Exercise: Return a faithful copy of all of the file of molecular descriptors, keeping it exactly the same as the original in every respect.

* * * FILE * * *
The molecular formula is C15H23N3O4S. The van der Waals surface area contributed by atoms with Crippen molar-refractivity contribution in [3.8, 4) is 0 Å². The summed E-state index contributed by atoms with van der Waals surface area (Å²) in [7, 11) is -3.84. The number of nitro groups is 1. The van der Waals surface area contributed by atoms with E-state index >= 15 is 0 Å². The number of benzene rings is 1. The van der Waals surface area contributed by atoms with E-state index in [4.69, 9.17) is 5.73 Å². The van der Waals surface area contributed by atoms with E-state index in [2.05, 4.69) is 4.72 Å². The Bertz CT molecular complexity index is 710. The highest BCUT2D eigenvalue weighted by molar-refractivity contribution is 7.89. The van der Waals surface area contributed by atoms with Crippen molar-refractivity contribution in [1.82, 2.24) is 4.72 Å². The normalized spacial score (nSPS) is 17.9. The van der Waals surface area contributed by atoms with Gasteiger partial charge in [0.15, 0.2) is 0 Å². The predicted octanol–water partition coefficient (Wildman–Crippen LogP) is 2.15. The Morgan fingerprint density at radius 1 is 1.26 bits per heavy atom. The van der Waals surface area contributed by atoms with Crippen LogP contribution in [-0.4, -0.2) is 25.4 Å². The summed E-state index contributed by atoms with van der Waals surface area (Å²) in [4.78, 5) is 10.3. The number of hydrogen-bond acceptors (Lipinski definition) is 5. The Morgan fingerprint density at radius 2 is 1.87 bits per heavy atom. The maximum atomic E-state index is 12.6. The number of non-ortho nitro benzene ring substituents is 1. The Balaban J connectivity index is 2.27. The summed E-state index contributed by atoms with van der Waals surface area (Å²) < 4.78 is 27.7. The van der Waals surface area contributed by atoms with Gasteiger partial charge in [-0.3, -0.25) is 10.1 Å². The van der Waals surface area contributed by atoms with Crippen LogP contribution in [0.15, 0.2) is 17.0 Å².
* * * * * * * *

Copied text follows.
The molecular formula is C15H23N3O4S. The van der Waals surface area contributed by atoms with Crippen molar-refractivity contribution in [3.8, 4) is 0 Å². The summed E-state index contributed by atoms with van der Waals surface area (Å²) in [7, 11) is -3.84. The number of nitro groups is 1. The van der Waals surface area contributed by atoms with E-state index >= 15 is 0 Å². The number of benzene rings is 1. The van der Waals surface area contributed by atoms with E-state index in [4.69, 9.17) is 5.73 Å². The van der Waals surface area contributed by atoms with E-state index in [2.05, 4.69) is 4.72 Å². The Bertz CT molecular complexity index is 710. The highest BCUT2D eigenvalue weighted by molar-refractivity contribution is 7.89. The van der Waals surface area contributed by atoms with Crippen molar-refractivity contribution in [1.82, 2.24) is 4.72 Å². The normalized spacial score (nSPS) is 17.9. The van der Waals surface area contributed by atoms with Gasteiger partial charge in [0.15, 0.2) is 0 Å². The predicted octanol–water partition coefficient (Wildman–Crippen LogP) is 2.15. The Morgan fingerprint density at radius 1 is 1.26 bits per heavy atom. The van der Waals surface area contributed by atoms with Crippen LogP contribution in [-0.4, -0.2) is 25.4 Å². The summed E-state index contributed by atoms with van der Waals surface area (Å²) in [4.78, 5) is 10.3. The number of hydrogen-bond acceptors (Lipinski definition) is 5. The Morgan fingerprint density at radius 2 is 1.87 bits per heavy atom. The maximum atomic E-state index is 12.6. The number of non-ortho nitro benzene ring substituents is 1. The Balaban J connectivity index is 2.27. The summed E-state index contributed by atoms with van der Waals surface area (Å²) < 4.78 is 27.7. The van der Waals surface area contributed by atoms with Gasteiger partial charge in [-0.3, -0.25) is 10.1 Å². The van der Waals surface area contributed by atoms with Crippen LogP contribution in [0.15, 0.2) is 17.0 Å².